Before Facebook and similar sites on which people share even their most personal titbits, people kept personal journals, emphasizing personal. No one dared read someone else’s diary. In contrast, in a complete turn-around, social media keeps no secrets.
With that in mind, I want to suggest some subjects and images that might not be good to share during and after the holidays — even if only to spare others’ personal feelings.
Don’t use social media to brag about your gifts
It is okay for kids to share and compare notes about their gifts with friends. However, adults may want to consider the feelings of others. At this difficult time, many people are out of work. Their primary concerns might involve mortgage or rental payments, without reminders of your fortunes. It might be better to enjoy and appreciate your gifts without boasting about them on social media. Essentially, resisting to share it with the world, being sensitive to the feelings of those with little or nothing under their Xmas trees this year might make you a better person. Furthermore, advertising the flat-screen TV or laptop you received might be just what the criminals are looking for. They have learned to scan these platforms to ensure their chosen locations to break-is are worthwhile.
Don’t share your disappointment about unwanted gifts on social media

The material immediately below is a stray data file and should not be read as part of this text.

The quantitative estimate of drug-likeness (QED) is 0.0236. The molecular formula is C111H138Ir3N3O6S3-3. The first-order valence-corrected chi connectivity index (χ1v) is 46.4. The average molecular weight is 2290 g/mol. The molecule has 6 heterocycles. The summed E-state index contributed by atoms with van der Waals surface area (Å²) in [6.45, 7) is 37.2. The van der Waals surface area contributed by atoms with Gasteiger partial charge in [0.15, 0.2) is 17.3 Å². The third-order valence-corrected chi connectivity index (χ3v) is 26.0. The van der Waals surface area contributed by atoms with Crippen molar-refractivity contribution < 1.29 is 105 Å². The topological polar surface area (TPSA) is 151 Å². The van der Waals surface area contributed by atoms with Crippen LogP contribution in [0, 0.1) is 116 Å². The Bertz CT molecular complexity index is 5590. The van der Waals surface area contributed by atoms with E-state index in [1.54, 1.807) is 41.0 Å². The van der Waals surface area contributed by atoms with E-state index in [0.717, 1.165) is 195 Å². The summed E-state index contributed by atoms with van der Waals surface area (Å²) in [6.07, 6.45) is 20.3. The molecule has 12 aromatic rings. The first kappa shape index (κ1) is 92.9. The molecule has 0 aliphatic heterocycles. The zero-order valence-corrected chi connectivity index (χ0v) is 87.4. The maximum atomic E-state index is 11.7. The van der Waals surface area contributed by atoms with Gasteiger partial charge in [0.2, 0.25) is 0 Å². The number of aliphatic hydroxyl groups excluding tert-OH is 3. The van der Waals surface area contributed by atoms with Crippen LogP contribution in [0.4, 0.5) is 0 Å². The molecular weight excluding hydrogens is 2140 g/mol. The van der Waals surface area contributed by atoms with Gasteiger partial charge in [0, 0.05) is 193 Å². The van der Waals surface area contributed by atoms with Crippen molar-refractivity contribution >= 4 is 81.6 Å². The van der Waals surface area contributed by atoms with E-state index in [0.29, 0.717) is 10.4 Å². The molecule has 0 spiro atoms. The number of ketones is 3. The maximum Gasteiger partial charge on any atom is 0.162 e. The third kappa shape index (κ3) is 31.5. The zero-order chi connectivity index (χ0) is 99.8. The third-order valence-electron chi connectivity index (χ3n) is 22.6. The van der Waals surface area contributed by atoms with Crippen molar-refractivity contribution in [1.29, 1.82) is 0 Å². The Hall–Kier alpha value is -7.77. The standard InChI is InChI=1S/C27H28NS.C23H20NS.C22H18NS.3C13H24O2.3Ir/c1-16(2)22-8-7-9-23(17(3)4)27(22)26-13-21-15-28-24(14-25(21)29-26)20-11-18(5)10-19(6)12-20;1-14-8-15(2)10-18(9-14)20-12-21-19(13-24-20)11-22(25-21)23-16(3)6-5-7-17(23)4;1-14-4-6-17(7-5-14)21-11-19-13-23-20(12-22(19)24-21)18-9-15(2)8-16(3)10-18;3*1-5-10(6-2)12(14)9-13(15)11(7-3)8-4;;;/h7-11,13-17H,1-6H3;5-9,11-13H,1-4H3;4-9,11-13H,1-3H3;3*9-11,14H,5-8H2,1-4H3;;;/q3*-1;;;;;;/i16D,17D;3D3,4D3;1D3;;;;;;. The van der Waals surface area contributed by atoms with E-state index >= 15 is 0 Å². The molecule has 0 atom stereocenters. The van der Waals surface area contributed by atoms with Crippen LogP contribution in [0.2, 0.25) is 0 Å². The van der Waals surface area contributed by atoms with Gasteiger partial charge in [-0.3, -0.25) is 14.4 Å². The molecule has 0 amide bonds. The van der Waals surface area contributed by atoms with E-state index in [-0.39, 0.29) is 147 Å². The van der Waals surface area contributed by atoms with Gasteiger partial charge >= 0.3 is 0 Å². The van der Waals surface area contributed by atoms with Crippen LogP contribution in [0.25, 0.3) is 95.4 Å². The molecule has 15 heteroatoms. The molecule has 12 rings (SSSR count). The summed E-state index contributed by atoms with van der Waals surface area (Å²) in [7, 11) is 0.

Remember that the givers of disappointing gifts also have access to social media. Is it really necessary to tell the world about one more unwanted sweater knitted by your mother-in-law? Similarly, it might be a good idea to keep to yourself the disappointment with the gift your spouse gave you. Even despite all your hinting. Making negative comments about gifts could cause family conflicts or hurt feelings. Instead, this is a time to focus on the value of those who gave you the gifts and not the value of the gifts.
‘Tis the time to share more than selfies on social media
Are you addicted to posting selfies on social media? Posing in front of the Xmas tree, holding your gifts, your perfect plate of food and every other thing you did during the family get-together? Why not use this time to celebrate those who are dear to you? Take group photos that show how you and your loved ones enjoyed your time together.
Keep family confrontation in the family
The strangeness of social distancing and lockdowns have tested the patience of many. Therefore, conflicts and arguments are not unusual, but they are personal. Don’t share the details on social media because long after you have forgotten about it, others will remember hurtful comments you made on Facebook.
Before posting anything on social media at this time of sharing, take a deep breath and consider whether anyone could be hurt by what you are about to share.